It’s around this time that you pay the Dubai Desert Safari company for your tickets. It’s probably better to do this with a credit card, since you’ll be needing your cash for the bar. By now you’ll be ready for some alcohol (there is a fully stocked bar – pay per consumption – cash only).

Soft drinks are complimentary.

Dune Bashing Desert Safari & Arab Campsite in Dubai United Arab Emirates

Red Wine and Henna

The campsite has a large central podium around which Arabic seating is arranged (floor furnished with carpets, low tables and cushions). Behind the seating area they had set up two kitchen areas – one on each side. Here you can take a plate and choose from a good selection of meats and veggies (both vegetarian and non-vegetarian options are available).

The campsite is big – catering to perhaps 500 or 600 people – but it is well organized, and queueing isn’t a problem. There are also separate restroom facilities for men and women.

There is entertainment during dinner, with music, fire dancers and finally the long-awaited belly dancer (our belly dancer turned out to be Russian!). All top-notch fun, and not in the least tacky. There is even an exquisitely well-dressed guy walking around the site with a falcon.

Dune Bashing Desert Safari & Arab Campsite in Dubai United Arab Emirates

Dubai Desert Safari – Belly Dancer Grand Finale

Back to the City

As soon as the belly dancer finishes her act it’s time to find your guide, locate your transport and head back to the city. The whole safari experience takes around 6 hours, but seems much less, and at $53 per person is unbeatable value.

Our driver dropped us off just after 9.00 pm. He was taking us back to our hotel, but we asked him to instead drop us off at the Dubai Mall (for a last shop-around before our departure the following day). This he did with no problem.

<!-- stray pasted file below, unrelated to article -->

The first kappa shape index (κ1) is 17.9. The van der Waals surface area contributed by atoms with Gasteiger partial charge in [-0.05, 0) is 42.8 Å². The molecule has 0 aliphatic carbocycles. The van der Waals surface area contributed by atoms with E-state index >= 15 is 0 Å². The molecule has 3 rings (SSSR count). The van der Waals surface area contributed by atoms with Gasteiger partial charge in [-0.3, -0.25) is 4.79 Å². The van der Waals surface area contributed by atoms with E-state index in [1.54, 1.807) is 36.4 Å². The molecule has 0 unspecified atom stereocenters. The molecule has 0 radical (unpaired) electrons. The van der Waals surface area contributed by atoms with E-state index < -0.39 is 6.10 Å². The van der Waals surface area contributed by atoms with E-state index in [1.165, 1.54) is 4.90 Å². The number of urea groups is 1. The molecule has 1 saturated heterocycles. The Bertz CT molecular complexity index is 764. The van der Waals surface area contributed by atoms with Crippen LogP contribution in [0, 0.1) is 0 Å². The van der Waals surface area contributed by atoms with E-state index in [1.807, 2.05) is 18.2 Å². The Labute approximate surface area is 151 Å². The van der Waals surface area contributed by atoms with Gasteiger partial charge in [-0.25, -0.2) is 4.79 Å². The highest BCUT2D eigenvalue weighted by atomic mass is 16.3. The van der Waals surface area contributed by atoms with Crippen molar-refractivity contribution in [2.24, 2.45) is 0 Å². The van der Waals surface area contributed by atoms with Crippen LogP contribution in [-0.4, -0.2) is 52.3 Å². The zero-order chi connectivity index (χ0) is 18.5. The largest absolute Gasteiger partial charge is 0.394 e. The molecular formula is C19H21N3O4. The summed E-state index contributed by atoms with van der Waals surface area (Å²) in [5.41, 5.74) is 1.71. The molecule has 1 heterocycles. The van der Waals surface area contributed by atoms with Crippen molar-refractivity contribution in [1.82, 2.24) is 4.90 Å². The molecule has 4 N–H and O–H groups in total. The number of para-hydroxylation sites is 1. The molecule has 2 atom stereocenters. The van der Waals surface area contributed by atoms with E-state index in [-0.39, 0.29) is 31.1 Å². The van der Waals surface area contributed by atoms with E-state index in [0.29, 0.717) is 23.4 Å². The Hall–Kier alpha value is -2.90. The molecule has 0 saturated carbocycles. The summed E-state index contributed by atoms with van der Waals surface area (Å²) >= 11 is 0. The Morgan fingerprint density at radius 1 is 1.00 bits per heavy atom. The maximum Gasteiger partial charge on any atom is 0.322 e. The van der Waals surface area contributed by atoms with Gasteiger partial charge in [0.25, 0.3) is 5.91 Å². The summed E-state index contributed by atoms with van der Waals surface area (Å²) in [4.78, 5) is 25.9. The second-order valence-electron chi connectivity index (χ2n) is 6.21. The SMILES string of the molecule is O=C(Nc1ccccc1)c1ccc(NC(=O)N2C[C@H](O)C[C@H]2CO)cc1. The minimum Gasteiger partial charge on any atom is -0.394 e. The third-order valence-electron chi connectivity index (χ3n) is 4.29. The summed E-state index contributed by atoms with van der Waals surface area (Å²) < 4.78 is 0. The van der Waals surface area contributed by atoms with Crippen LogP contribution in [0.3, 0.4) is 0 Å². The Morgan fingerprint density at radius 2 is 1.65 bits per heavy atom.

We had not been expecting much, but our day turned out to be great fun with Dune Bashing, an Arab campsite way out in the desert, sunset photos, getting dressed up in the traditional gear, henna tattooing, camels, shishas, tea, barbecue, birds of prey and belly dancing!

What more could you want?

Our Dubai Desert Safari experience made a fitting end to this short stopover in the city. After our final trip to the Mall, all that remained was to sleep for 3 hours before yet again getting up at 5 am for our final flights back home.

If you enjoyed our Dune Bashing Desert Safari, check out our other Short Breaks & City Stops. You may also like:

Dubai Desert Safari Pin

Dubai Desert Safari

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Maldives Under the Reef 🐠

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The Maldives is renowned for its pristine white-sand beaches and crystal-clear waters, but what lies beneath the surface is equally as impressive. We spent 3 days exploring the vibrant coral reefs that make the Maldives a top destination for scuba diving and snorkeling enthusiasts.

For our part, we were mesmerized by the colorful marine life and amphibious landscapes that greeted us under the surface of the reefs.

The House Reefs

Your first underwater experience of the Maldives is likely to be your local house reef. All the islands have their own unique house reefs, and Makunudu is no exception. For many people, this is all you actually need. Just put on a mask and step into the shallows. You don’t have to go further than a few yards to enjoy this other world under water.

Immediately you are greeted with colorful corals and an abundance of small vibrant tropical fish. Typical are the ubiquitous Powder Blue SurgeonSaddleback Butterfly fish and Oriental Reeftips, lazily feeding on the coral polyps.

under the reef 1a
under the reef 3
under the reef 2
under the reef 6
under the reef 7
under the reef 9
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Slip on some fins in the shallows, then head out a little further. As the water gradually deepens, you get to see larger, more graceful coral formations and shoals of small fish.